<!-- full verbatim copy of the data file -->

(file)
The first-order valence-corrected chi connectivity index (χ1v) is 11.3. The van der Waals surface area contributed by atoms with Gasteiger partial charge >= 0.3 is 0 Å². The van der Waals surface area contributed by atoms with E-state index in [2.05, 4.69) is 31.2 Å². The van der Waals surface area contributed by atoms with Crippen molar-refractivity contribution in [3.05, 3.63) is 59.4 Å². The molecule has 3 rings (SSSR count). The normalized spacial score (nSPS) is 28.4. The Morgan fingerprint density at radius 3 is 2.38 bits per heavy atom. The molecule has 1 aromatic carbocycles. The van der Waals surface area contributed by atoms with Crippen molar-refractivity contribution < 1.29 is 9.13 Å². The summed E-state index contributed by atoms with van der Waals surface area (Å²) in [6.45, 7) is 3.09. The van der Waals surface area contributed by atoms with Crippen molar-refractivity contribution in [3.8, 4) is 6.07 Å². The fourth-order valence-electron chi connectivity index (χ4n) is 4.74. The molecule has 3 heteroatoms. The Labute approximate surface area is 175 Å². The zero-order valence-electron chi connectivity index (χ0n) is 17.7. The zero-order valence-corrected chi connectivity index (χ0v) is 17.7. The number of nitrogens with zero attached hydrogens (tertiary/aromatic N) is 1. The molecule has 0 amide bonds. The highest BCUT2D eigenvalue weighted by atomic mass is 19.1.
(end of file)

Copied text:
The first-order valence-corrected chi connectivity index (χ1v) is 11.3. The van der Waals surface area contributed by atoms with Gasteiger partial charge >= 0.3 is 0 Å². The van der Waals surface area contributed by atoms with E-state index in [2.05, 4.69) is 31.2 Å². The van der Waals surface area contributed by atoms with Crippen molar-refractivity contribution in [3.05, 3.63) is 59.4 Å². The molecule has 3 rings (SSSR count). The normalized spacial score (nSPS) is 28.4. The Morgan fingerprint density at radius 3 is 2.38 bits per heavy atom. The molecule has 1 aromatic carbocycles. The van der Waals surface area contributed by atoms with Crippen molar-refractivity contribution < 1.29 is 9.13 Å². The summed E-state index contributed by atoms with van der Waals surface area (Å²) in [6.45, 7) is 3.09. The van der Waals surface area contributed by atoms with Crippen molar-refractivity contribution in [3.8, 4) is 6.07 Å². The fourth-order valence-electron chi connectivity index (χ4n) is 4.74. The molecule has 3 heteroatoms. The Labute approximate surface area is 175 Å². The zero-order valence-electron chi connectivity index (χ0n) is 17.7. The zero-order valence-corrected chi connectivity index (χ0v) is 17.7. The number of nitrogens with zero attached hydrogens (tertiary/aromatic N) is 1. The molecule has 0 amide bonds. The highest BCUT2D eigenvalue weighted by atomic mass is 19.1.